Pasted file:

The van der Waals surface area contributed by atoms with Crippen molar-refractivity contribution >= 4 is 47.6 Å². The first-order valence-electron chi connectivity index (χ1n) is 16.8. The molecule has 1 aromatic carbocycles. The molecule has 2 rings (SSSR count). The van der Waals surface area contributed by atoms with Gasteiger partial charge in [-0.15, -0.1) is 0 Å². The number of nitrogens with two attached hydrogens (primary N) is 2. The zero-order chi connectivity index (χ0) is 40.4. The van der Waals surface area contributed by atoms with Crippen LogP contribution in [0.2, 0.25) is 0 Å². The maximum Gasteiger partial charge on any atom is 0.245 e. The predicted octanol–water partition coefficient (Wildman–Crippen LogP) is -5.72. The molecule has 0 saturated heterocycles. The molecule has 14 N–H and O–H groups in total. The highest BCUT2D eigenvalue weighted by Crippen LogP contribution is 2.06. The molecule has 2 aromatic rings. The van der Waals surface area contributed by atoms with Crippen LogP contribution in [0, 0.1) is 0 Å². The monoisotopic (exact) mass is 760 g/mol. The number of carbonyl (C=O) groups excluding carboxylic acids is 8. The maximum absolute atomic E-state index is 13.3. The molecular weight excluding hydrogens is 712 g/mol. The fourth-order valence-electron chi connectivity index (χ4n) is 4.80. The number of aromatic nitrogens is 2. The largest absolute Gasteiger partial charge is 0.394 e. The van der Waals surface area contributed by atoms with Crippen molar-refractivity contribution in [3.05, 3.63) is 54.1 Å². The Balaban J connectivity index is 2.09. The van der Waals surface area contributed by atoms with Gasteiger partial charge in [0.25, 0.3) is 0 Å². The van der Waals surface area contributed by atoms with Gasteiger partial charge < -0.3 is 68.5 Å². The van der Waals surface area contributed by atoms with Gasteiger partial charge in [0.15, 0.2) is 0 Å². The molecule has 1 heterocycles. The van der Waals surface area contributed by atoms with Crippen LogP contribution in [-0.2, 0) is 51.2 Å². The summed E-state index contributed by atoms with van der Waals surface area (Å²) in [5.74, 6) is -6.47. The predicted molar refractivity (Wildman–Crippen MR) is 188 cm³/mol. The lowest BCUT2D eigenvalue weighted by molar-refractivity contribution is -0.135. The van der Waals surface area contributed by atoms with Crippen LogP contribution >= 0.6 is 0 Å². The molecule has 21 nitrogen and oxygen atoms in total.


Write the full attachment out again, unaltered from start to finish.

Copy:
The van der Waals surface area contributed by atoms with Crippen molar-refractivity contribution >= 4 is 47.6 Å². The first-order valence-electron chi connectivity index (χ1n) is 16.8. The molecule has 1 aromatic carbocycles. The molecule has 2 rings (SSSR count). The van der Waals surface area contributed by atoms with Gasteiger partial charge in [-0.15, -0.1) is 0 Å². The number of nitrogens with two attached hydrogens (primary N) is 2. The zero-order chi connectivity index (χ0) is 40.4. The van der Waals surface area contributed by atoms with Crippen LogP contribution in [0.2, 0.25) is 0 Å². The maximum Gasteiger partial charge on any atom is 0.245 e. The predicted octanol–water partition coefficient (Wildman–Crippen LogP) is -5.72. The molecule has 0 saturated heterocycles. The molecule has 14 N–H and O–H groups in total. The highest BCUT2D eigenvalue weighted by Crippen LogP contribution is 2.06. The molecule has 2 aromatic rings. The van der Waals surface area contributed by atoms with Crippen LogP contribution in [0, 0.1) is 0 Å². The monoisotopic (exact) mass is 760 g/mol. The number of carbonyl (C=O) groups excluding carboxylic acids is 8. The maximum absolute atomic E-state index is 13.3. The molecular weight excluding hydrogens is 712 g/mol. The fourth-order valence-electron chi connectivity index (χ4n) is 4.80. The number of aromatic nitrogens is 2. The largest absolute Gasteiger partial charge is 0.394 e. The van der Waals surface area contributed by atoms with Crippen molar-refractivity contribution in [3.05, 3.63) is 54.1 Å². The Balaban J connectivity index is 2.09. The van der Waals surface area contributed by atoms with Gasteiger partial charge in [0.25, 0.3) is 0 Å². The van der Waals surface area contributed by atoms with Gasteiger partial charge < -0.3 is 68.5 Å². The van der Waals surface area contributed by atoms with Gasteiger partial charge in [0.15, 0.2) is 0 Å². The molecule has 1 heterocycles. The van der Waals surface area contributed by atoms with Crippen LogP contribution in [-0.2, 0) is 51.2 Å². The summed E-state index contributed by atoms with van der Waals surface area (Å²) in [5.74, 6) is -6.47. The predicted molar refractivity (Wildman–Crippen MR) is 188 cm³/mol. The lowest BCUT2D eigenvalue weighted by molar-refractivity contribution is -0.135. The van der Waals surface area contributed by atoms with Crippen LogP contribution >= 0.6 is 0 Å². The molecule has 21 nitrogen and oxygen atoms in total.